A leaked recording made of a conference call posted by the Edison Electric Institute, which lobbies for the power industry, reveals lobbyists for high pollution companies talking about how they can exploit the Syrian refugee crisis to get a rider inserted into a pending bill that would kill the EPA's Waters of the United States rule, which protects America's waterways from pollution.
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“Proprietary software is an unsafe building material. You can’t inspect it.”
Columbia University law professor Eben Moglen made that observation 5 years ago. It's timely today, as the Volkswagen emissions fraud scandal--enabled by proprietary software--worsens. Read the rest
In Beijing, China banned 2.5 million cars from driving for 2 weeks to get this beautiful blue sky for a World War II commemorative parade. As soon as the parade was over, the ban was lifted, and the blue vanished within 24 hours. Read the rest
Many troubling stats about climate change's effect in the North Pole region are tucked into Newsweek's article on the geopolitical gold rush taking place up there. Read the rest
Researchers at the University of Toronto found that “badly tuned” cars are responsible for most of the air pollution. Read the rest
The Guardian's Oliver Wainwright reports on the miasmal atmosphere enveloping Beijing.
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Dr. Azhar Siddique
Reporting this week at the annual American Geophysical Union, scientists from UC Irvine discussed air quality results from samples taken during the 2012 and 2013 Hajj.
The annual pilgrimage brings between 3-4 million people to the holy city of Mecca. Isobel Simpson, the lead researcher on this project, stated that, "The problem is that this intensifies the pollution that already exists. We measured among the highest concentrations [of smog-forming pollutants] our group has ever measured in urban areas – and we’ve studied 75 cities around the world in the past two decades.”
The worst locations were tunnels leading into the Grande Mosque where carbon monoxide levels were up to 300 times higher than baseline measurements, and pedestrians were often walking in large numbers alongside idling motor vehicles. Increases in carbon monoxide are linked to increased numbers of hospitalizations and deaths from heart failure. In addition to carbon monoxide, the team found elevated levels of benzene, black carbon, and other fine particulates that can affect lung function.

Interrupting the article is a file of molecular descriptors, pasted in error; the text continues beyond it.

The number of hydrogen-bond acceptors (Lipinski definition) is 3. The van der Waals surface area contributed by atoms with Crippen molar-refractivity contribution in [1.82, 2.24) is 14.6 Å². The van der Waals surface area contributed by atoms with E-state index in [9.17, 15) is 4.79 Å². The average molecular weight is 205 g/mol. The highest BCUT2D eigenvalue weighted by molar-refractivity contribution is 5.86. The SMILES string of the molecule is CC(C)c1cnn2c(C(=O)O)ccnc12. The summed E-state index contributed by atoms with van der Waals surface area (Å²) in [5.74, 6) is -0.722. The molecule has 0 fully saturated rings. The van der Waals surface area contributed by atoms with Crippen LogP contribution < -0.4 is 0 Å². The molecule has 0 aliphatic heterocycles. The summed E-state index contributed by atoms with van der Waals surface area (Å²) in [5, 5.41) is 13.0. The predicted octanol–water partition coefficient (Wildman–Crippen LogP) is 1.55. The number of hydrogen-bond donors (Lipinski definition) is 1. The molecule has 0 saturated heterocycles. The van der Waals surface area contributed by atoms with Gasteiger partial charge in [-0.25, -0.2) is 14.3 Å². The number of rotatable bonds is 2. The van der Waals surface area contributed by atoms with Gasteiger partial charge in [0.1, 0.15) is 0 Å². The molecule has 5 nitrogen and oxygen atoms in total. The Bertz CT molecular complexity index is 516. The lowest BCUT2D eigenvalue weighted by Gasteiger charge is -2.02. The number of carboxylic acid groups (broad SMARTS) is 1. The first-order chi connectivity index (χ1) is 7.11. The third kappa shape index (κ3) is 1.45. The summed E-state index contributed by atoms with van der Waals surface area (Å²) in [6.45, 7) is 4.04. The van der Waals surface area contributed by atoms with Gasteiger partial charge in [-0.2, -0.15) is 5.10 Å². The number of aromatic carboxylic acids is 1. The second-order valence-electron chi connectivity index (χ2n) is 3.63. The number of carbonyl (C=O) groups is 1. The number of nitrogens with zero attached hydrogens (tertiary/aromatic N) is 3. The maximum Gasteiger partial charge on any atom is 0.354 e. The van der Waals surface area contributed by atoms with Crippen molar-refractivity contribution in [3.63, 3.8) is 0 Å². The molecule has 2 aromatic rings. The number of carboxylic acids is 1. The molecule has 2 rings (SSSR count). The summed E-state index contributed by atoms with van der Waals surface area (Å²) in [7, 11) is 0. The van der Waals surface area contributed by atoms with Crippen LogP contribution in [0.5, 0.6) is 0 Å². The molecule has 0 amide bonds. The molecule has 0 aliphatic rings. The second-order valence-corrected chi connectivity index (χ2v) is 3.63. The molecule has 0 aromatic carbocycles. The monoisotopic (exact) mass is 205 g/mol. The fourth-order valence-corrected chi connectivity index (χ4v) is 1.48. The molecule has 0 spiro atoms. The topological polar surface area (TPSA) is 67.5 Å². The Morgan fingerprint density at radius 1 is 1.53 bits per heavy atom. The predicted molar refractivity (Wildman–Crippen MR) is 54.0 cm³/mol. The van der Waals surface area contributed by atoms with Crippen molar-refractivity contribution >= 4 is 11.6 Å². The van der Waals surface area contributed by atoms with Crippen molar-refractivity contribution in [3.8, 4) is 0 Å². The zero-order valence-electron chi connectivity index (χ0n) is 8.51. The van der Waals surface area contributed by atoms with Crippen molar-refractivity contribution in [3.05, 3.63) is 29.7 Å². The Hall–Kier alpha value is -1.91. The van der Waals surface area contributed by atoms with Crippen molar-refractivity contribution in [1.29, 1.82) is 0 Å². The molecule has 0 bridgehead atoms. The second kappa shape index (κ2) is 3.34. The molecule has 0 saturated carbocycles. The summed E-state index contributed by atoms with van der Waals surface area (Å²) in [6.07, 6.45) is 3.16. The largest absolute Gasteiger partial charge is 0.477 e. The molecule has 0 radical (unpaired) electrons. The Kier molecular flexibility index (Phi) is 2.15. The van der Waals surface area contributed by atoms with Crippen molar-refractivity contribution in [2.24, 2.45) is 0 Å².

The main culprit here that can be addressed by the Saudi government is a lack of regulation over automobiles, gasolines, and exhausts. Currently, there is a significant lack of public transportation in the area, and nearly everyone owns a car. Those cars don't have the devices that are currently required and built into vehicles in the Unites States to limit pollution.
The easiest thing to fix would be separating pedestrians from cars in the tunnels, or at least spreading vehicles out more evenly among the tunnels leading to the Mosque, so that pollutants don't build up as much and negatively affect those walking in. Read the rest
Greenpeace this week released a report on soil and rice crops sampled in villages close to a concentration of heavy metals smelters in China's Hunan Province, "an area that ranks first in rice output and among the top five in nonferrous metals production." The results showed that both rice and soil near the industrial complex are contaminated by heavy metals, including lead. "12 out of all 13 rice samples contained excessive levels of cadmium." Read the "Cadmium rice" report at Greenpeace East Asia. Here's a related piece at the New York Times. Read the rest
The United States began phasing out the use of tetraethyllead in gasoline in the mid 1970s (though it's still used in aviation and race car fuel). The pollution from TEL-enhanced gas, however, continues to linger in the soil, especially in cities, where concentrations of tailpipe emissions were higher. A recent study of New York City chickens found that lead from the soil was showing up in detectable levels in the chickens' eggs. The dose is low (though you probably don't want young children eating lots
of those eggs), but it's a great example of how the effects of pollution don't vanish just because the pollution ends
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Speaks for itself, doesn't it? NASA: